Learn to Say Goodbye | The Source Weekly - Bend, Oregon

Learn to Say Goodbye

Awkwafina refreshes in "The Farewell"

I'm not sure what I expected from "The Farewell"—maybe something slightly schmaltzy, with multiple moments of unearned conflict and manipulative attempts to get the audience to reach for their hankies. That sounds harsh, but I don't trust tearjerkers. They try so desperately to cash in on my emotional dollars that most of them feel like cynical sideshow hucksters, ready to do anything to pull a reaction from us rubes.

Learn to Say Goodbye
Photo courtesy of A24
Awkwafina is the best actress named for bottled water I've ever seen.

"The Farewell" is the opposite of all that. It floats on a cloud of such brittle emotional honesty that anytime the film threatens to sink into melodrama, a moment of unusual power lifts it back up again. Lulu Wang's script and direction (based on a story she lived through) aren't designed to make you cry; instead, the film is interested in sharing universal truths across cultural and generational divides.

Billi (played with effortless naturalism by Awkwafina), a Chinese-American woman living in New York City, finds out her beloved grandmother—or in Mandarin, Nai Nai—back in Changchun, China, has terminal lung cancer. The twist is that everyone in the family knows about the cancer, except for grandma, who thinks her medical results were benign. Everyone wants her to be able to enjoy her last few months with her friends and family without having to worry about anything—so they stage a wedding as an excuse for everyone in the family to spend time with Nai Nai.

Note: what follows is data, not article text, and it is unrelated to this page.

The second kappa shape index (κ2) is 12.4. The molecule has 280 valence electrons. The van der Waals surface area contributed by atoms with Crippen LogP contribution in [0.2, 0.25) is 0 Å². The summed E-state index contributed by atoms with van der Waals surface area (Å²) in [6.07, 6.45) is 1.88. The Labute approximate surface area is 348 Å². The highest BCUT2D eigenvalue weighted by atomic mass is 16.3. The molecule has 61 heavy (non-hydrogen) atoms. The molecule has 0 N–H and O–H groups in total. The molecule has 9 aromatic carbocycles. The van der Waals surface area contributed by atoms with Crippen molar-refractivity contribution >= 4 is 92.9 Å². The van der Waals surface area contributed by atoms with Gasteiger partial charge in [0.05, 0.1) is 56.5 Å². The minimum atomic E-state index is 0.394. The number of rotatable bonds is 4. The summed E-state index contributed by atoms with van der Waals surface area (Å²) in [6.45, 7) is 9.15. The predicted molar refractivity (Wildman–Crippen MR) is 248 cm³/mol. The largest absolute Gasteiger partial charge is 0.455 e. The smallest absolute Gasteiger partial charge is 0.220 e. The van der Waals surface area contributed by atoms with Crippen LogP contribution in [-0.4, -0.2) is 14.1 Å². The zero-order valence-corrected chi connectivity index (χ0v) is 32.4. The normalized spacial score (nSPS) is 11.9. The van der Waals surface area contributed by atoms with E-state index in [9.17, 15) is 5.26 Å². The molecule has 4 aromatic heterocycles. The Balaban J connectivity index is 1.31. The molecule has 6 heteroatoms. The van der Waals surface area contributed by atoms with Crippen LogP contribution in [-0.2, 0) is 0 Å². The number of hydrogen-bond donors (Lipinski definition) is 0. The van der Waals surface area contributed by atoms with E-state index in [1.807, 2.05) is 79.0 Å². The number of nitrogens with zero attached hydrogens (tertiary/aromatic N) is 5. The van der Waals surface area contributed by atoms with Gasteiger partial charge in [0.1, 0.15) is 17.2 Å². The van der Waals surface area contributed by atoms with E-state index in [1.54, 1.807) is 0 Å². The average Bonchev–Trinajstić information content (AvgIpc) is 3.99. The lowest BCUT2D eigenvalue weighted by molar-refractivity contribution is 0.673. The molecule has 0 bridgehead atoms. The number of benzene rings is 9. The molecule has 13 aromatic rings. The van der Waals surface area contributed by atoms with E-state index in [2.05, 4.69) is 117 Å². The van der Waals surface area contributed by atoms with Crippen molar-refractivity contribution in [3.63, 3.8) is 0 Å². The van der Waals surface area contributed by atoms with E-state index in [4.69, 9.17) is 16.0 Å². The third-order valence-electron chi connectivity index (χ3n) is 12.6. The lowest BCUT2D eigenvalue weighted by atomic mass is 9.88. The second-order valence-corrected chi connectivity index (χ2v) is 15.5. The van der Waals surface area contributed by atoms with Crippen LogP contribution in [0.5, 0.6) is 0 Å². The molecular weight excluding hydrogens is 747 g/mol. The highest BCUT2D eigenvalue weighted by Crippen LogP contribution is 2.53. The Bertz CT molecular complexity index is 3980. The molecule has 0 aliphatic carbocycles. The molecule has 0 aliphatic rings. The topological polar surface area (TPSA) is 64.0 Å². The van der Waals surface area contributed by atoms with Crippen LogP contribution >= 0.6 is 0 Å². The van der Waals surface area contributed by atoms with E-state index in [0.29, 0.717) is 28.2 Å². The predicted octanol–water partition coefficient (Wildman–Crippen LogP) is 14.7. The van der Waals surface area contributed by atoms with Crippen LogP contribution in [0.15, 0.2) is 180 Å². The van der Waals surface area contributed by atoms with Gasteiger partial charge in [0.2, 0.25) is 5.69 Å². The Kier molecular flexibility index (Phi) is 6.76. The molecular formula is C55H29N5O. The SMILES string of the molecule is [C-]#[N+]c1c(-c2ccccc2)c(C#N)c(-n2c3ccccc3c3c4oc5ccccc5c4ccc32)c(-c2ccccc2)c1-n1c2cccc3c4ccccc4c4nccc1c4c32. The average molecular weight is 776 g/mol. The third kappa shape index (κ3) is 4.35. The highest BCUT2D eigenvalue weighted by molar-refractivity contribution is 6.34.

A lesser film would have made the driving focus of the film be the cultural differences between Billi and her Chinese relatives, creating a fish-out-of-water story that we've seen a thousand times before. Luckily, Lulu Wang lived this story and knows how to find every single grace note possible, never resorting to an easy laugh or a manipulative tear-jerk.

Wang and editors Michael Taylor and Matthew Friedman brilliantly cut away just as a scene reaches its crescendo. One scene sees Billi, who had given up playing the piano years earlier, sit down and start playing, stunning the entire room to silence. Instead of watching the family react to Billi's beautiful but flawed playing, we stay right on the subtle micro-expressions of Awkwafina as she plays with more and more passion. Just before the music builds to an explosion, the film cuts away, not giving us the awkward silence that would follow once she finished playing her song. The moment is breathtaking.

There's a lot of hype on this movie (which now rests at 99% on Rotten Tomatoes), and anyone expecting something earth-shattering will be let down. All the joys from this film are subtle moments, not necessarily designed to be massive and crowd-pleasing. This doesn't want to have the hyperbolic power of "A Star is Born" or the quaint quirk of "The Shape of Water." Instead, it's a quiet and unassuming little movie that will stay in your heart for a long time to come.

About The Author

Jared Rasic

Film critic and author of food, arts and culture stories for the Source Weekly since 2010.
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